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Getting a Credit Card with Bad Credit

By: Jennifer Lowe - Updated: 9 Mar 2013 | comments*Discuss
Credit Cards Bad Credit Credit Rating

Personal debt in the UK has hit an all-time high, which means that we depend on the ability to borrow to get through day-to-day life.

This is why it is important to understand what a credit rating is, because it can affect your ability to get that all important loan or credit card.

Your credit rating is made up of your financial history, which is stored in a report held by credit reference agencies.

The information held on your credit report and whatever information you may provide on an application for credit, is what is used by lenders to used to calculate your credit score. This score is then used to identify the risk of offering you credit.

You do not have a single credit score or rating. Each lender will use a different system for calculating your score. Equally, these lenders do not have to tell you how they calculated your score, however, you can ask for a simple explanation of how it works and why you have been refused credit.

To have a high credit rating you will probably have a score between 880 - 1000, giving you the best chance to borrow from high street lenders.

If you score between 111 - 879 you could potentially have problems borrowing money. This is highly dependent on how much you want borrow and what type of credit you require. A bad, or low, credit score would probably score between 0 -110, which basically means you will have trouble borrowing from high street lenders. The best thing to do in these circumstances is speak to a specialist lender that deals with riskier borrowers.

With a good credit rating you will have access to a range of best-buy credit cards with good rates of interest. However, if your rating isn't good the choice of products you have to choose from will be limited and often come with high interest rates.

There are cards available specifically aimed at those with a bad credit history. These credit cards do not have attractive rates or features, such as cashback rewards, like other cards do. Although, for those borrowing in order to sort out current credit problems, these types of cards can help providing the borrower is responsible.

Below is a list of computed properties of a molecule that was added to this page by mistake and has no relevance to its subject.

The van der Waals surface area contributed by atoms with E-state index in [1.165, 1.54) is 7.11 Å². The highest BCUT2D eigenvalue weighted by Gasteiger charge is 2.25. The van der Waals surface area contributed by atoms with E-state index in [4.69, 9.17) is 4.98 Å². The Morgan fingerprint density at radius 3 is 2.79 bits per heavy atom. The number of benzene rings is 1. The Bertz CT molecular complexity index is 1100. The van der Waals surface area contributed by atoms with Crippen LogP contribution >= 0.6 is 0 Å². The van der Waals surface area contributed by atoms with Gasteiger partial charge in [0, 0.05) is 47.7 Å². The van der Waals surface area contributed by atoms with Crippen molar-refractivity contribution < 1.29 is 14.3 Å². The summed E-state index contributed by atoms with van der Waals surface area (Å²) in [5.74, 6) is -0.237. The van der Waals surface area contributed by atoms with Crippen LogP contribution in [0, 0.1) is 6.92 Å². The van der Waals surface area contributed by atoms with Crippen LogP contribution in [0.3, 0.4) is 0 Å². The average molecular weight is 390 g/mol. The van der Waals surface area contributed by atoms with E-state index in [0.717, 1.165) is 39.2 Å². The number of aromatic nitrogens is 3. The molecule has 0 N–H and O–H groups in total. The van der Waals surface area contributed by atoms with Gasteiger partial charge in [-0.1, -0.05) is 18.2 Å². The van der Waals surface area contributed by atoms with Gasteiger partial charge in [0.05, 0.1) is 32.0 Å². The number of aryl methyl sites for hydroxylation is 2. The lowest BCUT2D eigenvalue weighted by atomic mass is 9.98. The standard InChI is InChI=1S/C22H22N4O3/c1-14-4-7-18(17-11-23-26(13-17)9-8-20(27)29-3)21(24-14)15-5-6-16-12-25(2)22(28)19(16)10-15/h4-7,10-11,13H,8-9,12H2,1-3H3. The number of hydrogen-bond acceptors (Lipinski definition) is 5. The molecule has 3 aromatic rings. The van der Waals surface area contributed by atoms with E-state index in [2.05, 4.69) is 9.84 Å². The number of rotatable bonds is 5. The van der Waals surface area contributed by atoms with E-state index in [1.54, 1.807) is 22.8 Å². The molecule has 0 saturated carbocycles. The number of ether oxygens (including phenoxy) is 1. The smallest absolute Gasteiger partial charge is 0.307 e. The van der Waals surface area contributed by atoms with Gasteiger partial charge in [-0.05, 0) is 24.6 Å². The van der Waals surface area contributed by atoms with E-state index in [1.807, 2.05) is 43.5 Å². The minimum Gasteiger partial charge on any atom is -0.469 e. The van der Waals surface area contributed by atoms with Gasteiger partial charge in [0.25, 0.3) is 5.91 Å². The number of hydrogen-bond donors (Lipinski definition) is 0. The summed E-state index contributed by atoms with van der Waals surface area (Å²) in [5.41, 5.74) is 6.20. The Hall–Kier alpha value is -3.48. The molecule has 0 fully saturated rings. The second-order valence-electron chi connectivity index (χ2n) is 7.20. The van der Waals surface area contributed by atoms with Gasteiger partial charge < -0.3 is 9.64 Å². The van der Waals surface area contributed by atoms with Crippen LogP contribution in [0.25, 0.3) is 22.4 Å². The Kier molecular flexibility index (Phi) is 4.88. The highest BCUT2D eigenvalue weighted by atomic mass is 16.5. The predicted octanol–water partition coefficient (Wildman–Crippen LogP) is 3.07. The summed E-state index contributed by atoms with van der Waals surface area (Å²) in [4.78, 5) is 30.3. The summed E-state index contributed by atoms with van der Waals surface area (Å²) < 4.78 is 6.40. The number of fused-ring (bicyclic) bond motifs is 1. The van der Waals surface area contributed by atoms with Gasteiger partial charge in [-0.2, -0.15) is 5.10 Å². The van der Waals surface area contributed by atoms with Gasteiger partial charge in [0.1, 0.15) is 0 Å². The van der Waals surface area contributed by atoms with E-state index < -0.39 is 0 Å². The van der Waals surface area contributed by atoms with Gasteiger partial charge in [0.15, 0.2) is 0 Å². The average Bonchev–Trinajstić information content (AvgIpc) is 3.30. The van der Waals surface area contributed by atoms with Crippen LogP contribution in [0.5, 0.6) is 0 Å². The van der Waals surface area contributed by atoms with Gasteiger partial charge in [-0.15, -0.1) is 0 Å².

For those that don't want to go down this route, there are some simple things to do to help improve your credit rating.

Reconsider Your Need to Borrow

If you have experienced debt problems recently or have had trouble making payments in the past, your credit score will be low and lenders will regard you as high risk. If this is the reason as to why you have been refused credit, then the best thing for you to do would be to seek advice from a debt charity, such as the Consumer Credit Counselling Service. However, remember that you should NEVER pay for debt counselling.

Check Your Credit File

If you can't think of a reason why you have been refused credit, your first task should be to check your credit report. There are three major credit reference agencies in the UK - Experian, Equifax and Callcredit - who keep records on all your bank accounts, credit cards, previous loans and debt history.

Start by asking each agency for a copy of your file, each of them is likely to hold slightly different information about your financial history.

You can order a paper version for as little as £2, or you have the option to subscribe to each of their online services, which are a little more expensive.

Once you have the reports, go through each of them and look for any errors. Even something small like the wrong flat number or postcode could mean that your credit record is being mixed up with someone else's.

If the mistake is concerning an outstanding debt that you disagree with then you might have to take it up with the lender in question because the credit reference agency isn't likely to change your record without confirmation that the debt has been paid off.

You also have the option to add your own comments to your report. So, for instance, if you had trouble paying off a debt and missed a few payments due t unemployment or illness, then you have the chance to explain it.

Do Your Research Before Asking for a Loan

It is worth having a look at a lender's criteria for lending before you apply to them. Some lenders have a policy of never lending to those with a CCJ, whereas others do lend to default borrowers, but charge them more.

Curb Your Applications

Once you have decided what type of credit you need, don't just start applying to every lender in the hope that one of them will say yes.

Each time you make an application a lender carries out a search of your credit history and leaves 'footprints' on your report which other lenders can see.

The problem with this is multiple searches indicate multiple refusals to other lenders and this will harm your credit score.

Don't be Afraid to Ask Why

If you have been turned down, you have the right to appeal to the lender's decision. So, if you filled out a application online and were refused, then pop in to your local branch and ask them to take another look, it might be that you can give them some extra information that would make them change their mind.

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